NICE, France — There is mounting evidence that Mohamed Lahouaiej Bouhlel, the Tunisian-born truck driver responsible for the deadly carnage in Nice last week, had recently absorbed extremist ideas and had become radicalized, French authorities said Sunday.

The image of a religious extremist is at odds with the portrait that neighbors and family members initially painted of a man who ignored even the most basic rules of Islam, eating pork, drinking alcohol and shunning the mosque.

Many of those who knew him said in the days after Thursday’s Bastille Day attack that Bouhlel was a difficult person, describing him variously as aloof and hostile, even violent at times. In March, he received a suspended sentence for a road-rage incident – not enough to put him on the radar of France’s security services.

But officials said Sunday that the 31-year-old had apparently undergone a rapid conversion to radical Islam and carefully planned the attack that claimed the lives of at least 84 people, including 10 children, raising the question: How did a delivery driver go from petty crime to carrying out an act of mass slaughter in a few months?

Hours after the Islamic State claimed responsibility for the attack Saturday, Prime Minister Manuel Valls said authorities “now know that the killer radicalized very quickly.”

Neither the Islamic State nor the French government have provided tangible evidence of a link between the Islamic State and Bouhlel. But Valls told the newspaper the Journal du Dimanche in an interview Sunday that the extremist group “is encouraging individuals unknown to our services to stage attacks.”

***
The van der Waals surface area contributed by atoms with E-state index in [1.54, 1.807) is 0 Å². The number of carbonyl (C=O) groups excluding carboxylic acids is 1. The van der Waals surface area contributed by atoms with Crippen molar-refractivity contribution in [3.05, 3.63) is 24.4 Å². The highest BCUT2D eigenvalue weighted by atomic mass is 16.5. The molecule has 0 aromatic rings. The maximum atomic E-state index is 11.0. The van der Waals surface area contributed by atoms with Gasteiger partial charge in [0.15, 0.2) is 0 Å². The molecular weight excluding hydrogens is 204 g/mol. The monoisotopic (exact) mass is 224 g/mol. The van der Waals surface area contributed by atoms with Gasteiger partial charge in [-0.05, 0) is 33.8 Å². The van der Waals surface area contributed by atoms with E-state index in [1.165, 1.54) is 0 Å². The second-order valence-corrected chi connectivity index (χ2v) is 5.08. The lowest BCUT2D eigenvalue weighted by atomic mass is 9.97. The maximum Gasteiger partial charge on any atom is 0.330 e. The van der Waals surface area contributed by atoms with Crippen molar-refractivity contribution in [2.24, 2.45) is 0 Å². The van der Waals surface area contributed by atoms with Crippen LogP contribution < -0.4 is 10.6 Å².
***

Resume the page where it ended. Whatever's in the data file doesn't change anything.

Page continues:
“That is without a doubt the case in the Nice attack,” said Valls, warning that “terrorism will be part of our daily lives for a long time.”

While authorities have said little publicly about their investigation, a French security official said Sunday that Bouhlel sold his car just before the attack, which ended only when he was killed by police.

Bouhlel rented the refrigerated truck last Monday, bought a pistol and was seen on closed-circuit TV footage visiting the promenade in the following days, according to the security official.

On Bastille Day, Bouhlel sent text messages to people who may have been accomplices, the official said. One of those who received text messages was among eight people taken into custody after the attack.

At least two of the three people detained Sunday are suspected of helping Bouhlel obtain the pistol found in the truck, the official said.

Most of those taken in for questioning, including Bouhlel’s estranged wife, who has since been released, described him as violent and unstable. While they all said he had long been indifferent to religion, some described a recent and very rapid conversion to radical Islam, the official said.

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